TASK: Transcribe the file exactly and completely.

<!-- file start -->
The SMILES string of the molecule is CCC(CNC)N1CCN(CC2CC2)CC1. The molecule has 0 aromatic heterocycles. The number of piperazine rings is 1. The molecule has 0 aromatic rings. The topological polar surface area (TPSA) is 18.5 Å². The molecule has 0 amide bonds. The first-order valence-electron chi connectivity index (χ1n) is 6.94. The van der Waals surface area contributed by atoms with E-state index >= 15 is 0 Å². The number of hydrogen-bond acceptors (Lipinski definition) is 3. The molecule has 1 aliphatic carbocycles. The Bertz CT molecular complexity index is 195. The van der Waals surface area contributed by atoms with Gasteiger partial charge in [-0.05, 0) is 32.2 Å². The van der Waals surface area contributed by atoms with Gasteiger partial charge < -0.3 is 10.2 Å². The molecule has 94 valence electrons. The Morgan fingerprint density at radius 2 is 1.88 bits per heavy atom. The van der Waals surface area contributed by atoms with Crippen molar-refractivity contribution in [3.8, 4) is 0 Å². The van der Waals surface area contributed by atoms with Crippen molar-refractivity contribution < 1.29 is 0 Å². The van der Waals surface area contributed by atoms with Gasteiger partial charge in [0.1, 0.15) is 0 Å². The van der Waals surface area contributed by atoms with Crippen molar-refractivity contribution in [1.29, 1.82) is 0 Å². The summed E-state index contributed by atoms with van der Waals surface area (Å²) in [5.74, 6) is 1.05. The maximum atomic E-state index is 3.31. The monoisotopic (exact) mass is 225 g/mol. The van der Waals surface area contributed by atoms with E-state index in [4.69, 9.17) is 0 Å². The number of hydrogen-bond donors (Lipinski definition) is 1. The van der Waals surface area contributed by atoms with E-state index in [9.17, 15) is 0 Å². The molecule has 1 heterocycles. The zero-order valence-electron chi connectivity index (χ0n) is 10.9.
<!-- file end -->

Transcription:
The SMILES string of the molecule is CCC(CNC)N1CCN(CC2CC2)CC1. The molecule has 0 aromatic heterocycles. The number of piperazine rings is 1. The molecule has 0 aromatic rings. The topological polar surface area (TPSA) is 18.5 Å². The molecule has 0 amide bonds. The first-order valence-electron chi connectivity index (χ1n) is 6.94. The van der Waals surface area contributed by atoms with E-state index >= 15 is 0 Å². The number of hydrogen-bond acceptors (Lipinski definition) is 3. The molecule has 1 aliphatic carbocycles. The Bertz CT molecular complexity index is 195. The van der Waals surface area contributed by atoms with Gasteiger partial charge in [-0.05, 0) is 32.2 Å². The van der Waals surface area contributed by atoms with Gasteiger partial charge < -0.3 is 10.2 Å². The molecule has 94 valence electrons. The Morgan fingerprint density at radius 2 is 1.88 bits per heavy atom. The van der Waals surface area contributed by atoms with Crippen molar-refractivity contribution in [3.8, 4) is 0 Å². The van der Waals surface area contributed by atoms with Crippen molar-refractivity contribution < 1.29 is 0 Å². The van der Waals surface area contributed by atoms with Gasteiger partial charge in [0.1, 0.15) is 0 Å². The van der Waals surface area contributed by atoms with Crippen molar-refractivity contribution in [1.29, 1.82) is 0 Å². The summed E-state index contributed by atoms with van der Waals surface area (Å²) in [5.74, 6) is 1.05. The maximum atomic E-state index is 3.31. The monoisotopic (exact) mass is 225 g/mol. The van der Waals surface area contributed by atoms with E-state index in [4.69, 9.17) is 0 Å². The number of hydrogen-bond donors (Lipinski definition) is 1. The van der Waals surface area contributed by atoms with E-state index in [9.17, 15) is 0 Å². The molecule has 1 heterocycles. The zero-order valence-electron chi connectivity index (χ0n) is 10.9.